- Change of ownership form: the life insurance company requires this to keep the policy updated.
- Change of beneficiary form: The new policyowner will name a new beneficiary. This form is required for the insurer to update the policy.
All of these documents are delivered to the insurance company, and the funds to purchase the policy are put into escrow. After the insurer verifies that policy ownership and beneficiary change documents are in order, the funds (minus commissions) are released directly to you.
Like many purchases, including life insurance, there is a period of time after the transaction closes where you can change your mind. State law will determine this – it’s typically two weeks. After this period is over, the transaction is legally completed.
Selecting a Life Settlement Broker
Selecting the right life settlement broker to help you is an important decision. There are four key criteria you want to use to help you make the best choice:
- Buyer network
Let’s briefly look at each of these individually.
Licensing. Before getting started, take time to research the licensing requirements in your state for life settlement brokers. You’ll then be able to quickly eliminate any prospective brokers without the proper licensing.
Fees. Three formulas are commonly used to determine the fee you’ll pay your life settlement broker for facilitating the transaction. They are:
- Percentage of the face value
- Percentage of the offer
- Percentage of value created
Have the brokers you interview clearly describe how they’re compensated by giving you clear examples of how the percentages would work for you. You need to know this before any agreement is signed.
Communication. After talking with the life settlement broker, you’ll have a good feel for who you are comfortable with and who you have the highest level of trust in. Tell them that you want to be kept informed of your rights during every step of the process. Make sure they’ll take the time to explain to you what the various disclosures, agreements, and contracts mean.
Buyer network. The quality and depth of the broker’s network of potential buyers have a direct influence on the size and number of offers you’ll receive for your policy. Ask the broker the number of life settlement buyers that will be bidding on your policy and the number of bids you can expect.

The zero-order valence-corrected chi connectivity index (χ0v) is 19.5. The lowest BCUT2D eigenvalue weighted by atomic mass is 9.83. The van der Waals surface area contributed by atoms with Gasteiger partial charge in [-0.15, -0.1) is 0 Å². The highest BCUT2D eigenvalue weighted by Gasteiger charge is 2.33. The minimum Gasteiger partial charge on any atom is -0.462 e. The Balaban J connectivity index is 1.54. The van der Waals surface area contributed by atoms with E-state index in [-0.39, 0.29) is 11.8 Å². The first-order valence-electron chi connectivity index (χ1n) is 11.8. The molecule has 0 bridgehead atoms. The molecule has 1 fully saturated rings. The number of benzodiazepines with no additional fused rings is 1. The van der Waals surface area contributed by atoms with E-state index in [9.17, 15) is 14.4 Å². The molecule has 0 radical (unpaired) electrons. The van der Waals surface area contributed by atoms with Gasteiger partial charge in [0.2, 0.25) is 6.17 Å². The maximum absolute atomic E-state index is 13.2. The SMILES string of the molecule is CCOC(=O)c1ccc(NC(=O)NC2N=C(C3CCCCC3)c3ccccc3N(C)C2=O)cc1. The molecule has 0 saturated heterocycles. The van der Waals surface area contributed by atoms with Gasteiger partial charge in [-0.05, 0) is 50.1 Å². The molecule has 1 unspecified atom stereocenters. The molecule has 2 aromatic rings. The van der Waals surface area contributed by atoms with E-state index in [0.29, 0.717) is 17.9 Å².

Take your time selecting the right life settlement broker. Making the right choice will quite possibly end up making your transaction much more lucrative.
Questions and Answers
Now that we’ve looked closely at what life settlement brokers are, what they do, how they’re paid, the process they use, and how to select the best broker for you, let’s look at some frequently asked questions people have about life settlements.
Who qualifies for a life settlement?
There are certain criteria that must be met for someone to qualify for a life settlement. They can vary from company to company, but usually, the life insurance policy owner must be at least age 70, and the policy must have a face value of $100,000 or greater.
Is selling term life policy for cash permitted?
Yes, it is permitted. Your term policy will be of much greater value to buyers if it’s the type that can be converted to a universal life or whole life policy.
What is a viatical settlement provider or broker?
Viatical settlement brokers negotiate viatical settlement contracts on behalf of terminally or chronically ill people; much like life settlement, brokers negotiate life settlement contracts.
How long does the life settlement process take?
The complexity of the situation will determine how long the process takes. Under normal conditions, it takes 90-120 days, but many simple transactions are completed in less time.
Is there an application fee?
There is no application fee. Legitimate life settlement brokers won’t ask for any money upfront. The only time they’ll be compensated is if you accept an offer for your policy and the sale closes. If you don’t get an offer you feel is reasonable, and you end up not selling your policy, you won’t owe your life settlement broker anything.
Don’t lose your lifelong investment. Discover your policy’s value today.